Monday, August 14, 2006
Earlier this evening, I added one last small bit of special-effects to the GoD. This is something of a red-letter event for me, because it means I've completed the last scripted portion of the Garage of DOOM. The game is now functionally complete. From here on out, it's just cosmetic tweaking and playtesting. Pardon me while I do a little happy dance in my chair...
...Okay, I'm back. As you can see in the picture below, I added a simple muzzle flash effect to the Monster Gun. Nothing too spectacular, but it does add a bit of realism (or at least verisimilitude). The invisible bang was kind of jarring.
I opted for an animated texture instead of a particle effect, mostly because I already use particle effects for creature damage. I didn't want to exceed the client particle counts during pitched skirmishes. That being said, the texture was definitely the way to go. It's handy to be able to control the effect reliably, without trusting to the vagaries of sim performance.
And I learned a little something from even this. Originally, I'd used a collection of six intersecting prim panes (up, down, left, right, front, and rear facings) to create the effect. (I'm sure you've seen variants of this method for making 2-dimensional images look 3-dimensional if you've ever looked closely at a player-made tree.) This was so that I could use the same image for all of the side facings. The image flipped the wrong way around on half the facings if I pasted it on both sides of the prim and animated it. Texture animation overrides texture flipping and angle settings. Additionally, I had the gun activate a single cycle of the animation (thus calling for a full update to be communicated to the sim) for each shot.
That worked just fine, until I started looking at the sim stats. Performing full updates on the parameters of 6 different prims at the rate of fire of the automatic rifle (10 rounds per second) actually had a noticeable impact on the sim. It was small, but in the worst case it sometimes showed up on the dilation readings (0.01 to 0.02 seconds or so) when I cut loose with an extended spray of gunfire with two or three test guns at once. That was a bit of a surprise, initially, but they were calling for 60 updates a second, each!
Dismaying. I take some pride in the minimal impact the game has had on sim performance. I've promised myself that I'd take out anything that proved to cause a notable effect on sim performance. I've already dumped a couple of monster ideas for this reason. And the Rover is on the watch list now, due to the number of physical collisions it generates. (Too bad. It's one of my favorites.) And now this minor effect proved to be the straw that broke the server's back.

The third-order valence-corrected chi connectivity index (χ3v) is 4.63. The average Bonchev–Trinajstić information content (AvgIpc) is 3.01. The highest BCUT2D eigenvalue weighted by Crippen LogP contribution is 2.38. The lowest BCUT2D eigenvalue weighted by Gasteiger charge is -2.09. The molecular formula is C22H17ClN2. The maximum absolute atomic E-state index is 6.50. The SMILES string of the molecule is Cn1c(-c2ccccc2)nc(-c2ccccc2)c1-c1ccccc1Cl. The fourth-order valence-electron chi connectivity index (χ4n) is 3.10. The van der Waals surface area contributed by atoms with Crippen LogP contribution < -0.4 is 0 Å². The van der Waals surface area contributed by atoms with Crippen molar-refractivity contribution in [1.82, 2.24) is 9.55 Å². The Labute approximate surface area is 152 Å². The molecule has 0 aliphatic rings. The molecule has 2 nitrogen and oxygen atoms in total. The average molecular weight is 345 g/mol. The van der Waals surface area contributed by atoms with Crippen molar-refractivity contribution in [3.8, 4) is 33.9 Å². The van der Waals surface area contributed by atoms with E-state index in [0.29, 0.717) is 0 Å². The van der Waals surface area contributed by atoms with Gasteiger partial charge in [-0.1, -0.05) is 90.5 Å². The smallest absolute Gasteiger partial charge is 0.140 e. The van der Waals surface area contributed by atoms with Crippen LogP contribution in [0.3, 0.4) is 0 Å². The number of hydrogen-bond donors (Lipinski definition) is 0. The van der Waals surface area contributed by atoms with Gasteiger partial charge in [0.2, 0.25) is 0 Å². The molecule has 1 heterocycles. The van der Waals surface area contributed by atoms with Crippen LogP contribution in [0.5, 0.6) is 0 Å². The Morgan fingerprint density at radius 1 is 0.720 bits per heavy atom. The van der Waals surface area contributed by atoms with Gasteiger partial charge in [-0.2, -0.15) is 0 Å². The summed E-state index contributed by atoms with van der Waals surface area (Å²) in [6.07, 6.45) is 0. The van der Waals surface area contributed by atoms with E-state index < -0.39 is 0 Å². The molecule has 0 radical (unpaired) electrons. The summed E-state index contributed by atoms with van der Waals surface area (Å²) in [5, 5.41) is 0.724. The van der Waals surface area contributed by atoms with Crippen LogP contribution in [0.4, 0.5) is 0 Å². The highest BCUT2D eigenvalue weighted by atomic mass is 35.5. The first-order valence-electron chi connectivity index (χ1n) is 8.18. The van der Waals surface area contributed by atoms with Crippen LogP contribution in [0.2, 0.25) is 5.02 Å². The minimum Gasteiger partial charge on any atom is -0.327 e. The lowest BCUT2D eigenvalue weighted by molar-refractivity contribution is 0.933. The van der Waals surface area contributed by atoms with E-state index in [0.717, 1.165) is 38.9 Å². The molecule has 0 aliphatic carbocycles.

Fortunately, I was able to rescue it. First, I trimmed the muzzle flash prim count down to three by making a second, flipped muzzle flash texture. Yes, it's another texture that must be loaded into the client cache, but I think halving the number of prim updates per second is more than worth an extra one-time texture download!
Second, I changed the way the animations are run. When in blunderbuss mode, the gun only fires one shot per second. Three prim (horizontal, vertical, front-back) updates per second is much more acceptable. (That'd be an advantage to a particle effect: only one object - the emitter prim - needs to be updated to activate it. But the trade off is more client-side lag, in addition to the particle count issues mentioned above.) So I stuck with the same trigger-the-animation-each-shot method.
However, the automatic rifle was another issue. I ended up having to go with a looped animation effect in that case. (More experienced weapons designers are probably saying, "Well, duh!" to their screens now.) Now, the first shot turns on the animation loop, which times out a little over a tenth of a second later. Each subsequent shot resets the animation kill timer, effectively keeping the animation running (and the prims un-altered- animated textures only require updates when they're changed) until the player stops shooting. Thus, the three muzzle flash prims only have to update twice per burst: once at the start and once at the end. And since most players tend to use their Monster Guns like firehoses, these updates are generally spread well apart.
This seems to work pretty well, all told. The sim load is no longer noticeable. (And, oh, how I wish some of my neighbors would do similar tests on their sim-squelching scripts. My sim ecology self-righteousness is little comfort when the time dilation dips to 0.3 every two minutes.) The flash timing tends to drift a bit in long bursts, sometimes even to the point of flashing an extra time after the trigger is released. But, given the rate of fire and the other activity during the game (you know, the business of monster killing and not dying), I'd bet I'm the only one who ever notices, and even that is only when I'm not actually playing. I can live with that.
And now, I'll leave you with a lovely little sentiment from a neon sign in Chamonix. Sleep well.
After some observation, it appears that the system lag I've been seeing in Louise for the past couple weeks has always been coincident with large spikes in Image Frame time (spikes up to a couple hundred milliseconds). So, after all the work, it's quite possible the gun tests just happened to fall on a period of high lag from other sources. Vexing, but I suppose efficiency is its own reward, even if it's not strictly required to fix an apparent problem.
I spoke with Live Help regarding the spikes in sim lag, the image frame time, and the resultant time dilation issues. Turns out there's an ongoing gridwide problem (which the Linden I spoke to was maddeningly vague about), which is being looked into as we speak (spoke). So I might have misjudged my neighbors. We'll see.